The fighting erupted as the major Nato countries yesterday imposed a ban on investment in Serbia in a new bid to force President Slobodan Milosevic of Yugoslavia to begin real talks on the future of the province.
This latest sanction was endorsed at a meeting in London of foreign ministers of the G8 group of leading powers - but, as in the past, without the assent of Serbia's historic ally, Russia.
As feared, Kosovo and the growing risk of another bloody chapter in the unravelling of the former communist Yugoslavia dominated the foreign ministers' discussions ahead of the full G8 summit in Birmingham next weekend. The hope is that, by hitting at Mr Milosevic's plans to reinvigorate the crippled Serbian economy, the investment freeze may succeed where previous sanctions have failed and urge Belgrade to return the autonomy in Kosovo it took away in 1989.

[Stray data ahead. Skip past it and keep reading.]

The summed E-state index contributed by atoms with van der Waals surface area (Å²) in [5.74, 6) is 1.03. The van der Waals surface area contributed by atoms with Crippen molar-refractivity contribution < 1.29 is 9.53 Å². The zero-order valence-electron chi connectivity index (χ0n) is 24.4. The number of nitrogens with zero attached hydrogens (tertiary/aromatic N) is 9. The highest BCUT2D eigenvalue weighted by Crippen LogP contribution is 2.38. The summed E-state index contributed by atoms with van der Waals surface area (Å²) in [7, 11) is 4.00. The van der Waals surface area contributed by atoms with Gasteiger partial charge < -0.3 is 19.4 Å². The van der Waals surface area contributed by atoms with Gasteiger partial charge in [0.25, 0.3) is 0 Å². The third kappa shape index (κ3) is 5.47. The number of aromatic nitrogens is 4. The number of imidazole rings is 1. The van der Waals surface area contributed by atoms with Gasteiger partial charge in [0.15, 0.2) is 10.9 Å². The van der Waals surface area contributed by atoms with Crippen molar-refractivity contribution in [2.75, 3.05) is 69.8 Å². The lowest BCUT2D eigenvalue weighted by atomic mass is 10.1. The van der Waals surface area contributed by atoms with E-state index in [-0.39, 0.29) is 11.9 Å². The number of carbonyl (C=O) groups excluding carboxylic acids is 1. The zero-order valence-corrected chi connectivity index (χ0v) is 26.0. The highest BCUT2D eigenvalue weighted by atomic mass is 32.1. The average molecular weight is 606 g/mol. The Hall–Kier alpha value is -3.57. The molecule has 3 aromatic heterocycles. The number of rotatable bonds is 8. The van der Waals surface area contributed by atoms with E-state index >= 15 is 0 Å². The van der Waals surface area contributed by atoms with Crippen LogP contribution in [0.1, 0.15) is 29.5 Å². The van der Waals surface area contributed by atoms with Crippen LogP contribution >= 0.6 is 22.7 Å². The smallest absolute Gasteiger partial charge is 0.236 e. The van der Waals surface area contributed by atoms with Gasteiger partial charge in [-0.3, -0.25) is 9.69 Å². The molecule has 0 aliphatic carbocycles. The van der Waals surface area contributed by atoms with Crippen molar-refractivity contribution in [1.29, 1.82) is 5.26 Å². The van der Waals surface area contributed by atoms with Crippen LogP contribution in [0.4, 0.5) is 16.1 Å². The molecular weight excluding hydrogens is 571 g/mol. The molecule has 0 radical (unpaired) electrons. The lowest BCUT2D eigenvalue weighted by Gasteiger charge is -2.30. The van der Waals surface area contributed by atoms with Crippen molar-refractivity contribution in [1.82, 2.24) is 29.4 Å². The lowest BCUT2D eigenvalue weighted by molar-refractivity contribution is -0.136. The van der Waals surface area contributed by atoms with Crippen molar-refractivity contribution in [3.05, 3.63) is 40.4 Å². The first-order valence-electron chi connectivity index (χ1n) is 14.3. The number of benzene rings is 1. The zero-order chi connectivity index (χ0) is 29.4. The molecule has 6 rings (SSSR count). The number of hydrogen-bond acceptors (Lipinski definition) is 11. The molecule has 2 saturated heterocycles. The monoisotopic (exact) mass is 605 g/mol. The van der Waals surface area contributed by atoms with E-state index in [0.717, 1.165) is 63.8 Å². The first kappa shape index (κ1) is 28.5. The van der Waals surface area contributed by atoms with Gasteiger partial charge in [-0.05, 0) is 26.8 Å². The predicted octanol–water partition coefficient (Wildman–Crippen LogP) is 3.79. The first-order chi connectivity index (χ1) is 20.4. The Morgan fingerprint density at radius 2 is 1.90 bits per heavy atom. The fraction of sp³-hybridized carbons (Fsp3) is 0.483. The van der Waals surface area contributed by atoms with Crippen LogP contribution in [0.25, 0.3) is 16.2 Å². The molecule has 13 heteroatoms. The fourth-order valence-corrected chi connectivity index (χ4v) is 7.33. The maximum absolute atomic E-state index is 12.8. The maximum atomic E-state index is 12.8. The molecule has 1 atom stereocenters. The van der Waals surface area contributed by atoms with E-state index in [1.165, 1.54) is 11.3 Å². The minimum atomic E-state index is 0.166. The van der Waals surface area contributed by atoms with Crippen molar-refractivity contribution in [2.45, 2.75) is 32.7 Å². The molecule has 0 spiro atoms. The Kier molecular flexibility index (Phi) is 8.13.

The short-term prospects of success are bleak. On Friday, Yugoslavia refused to accept the former Spanish Prime Minister Felipe Gonzalez as an intermediary for future negotiations. It has already moved to sidestep another measure - a freeze on assets held abroad by Serbia and the former Yugoslavia.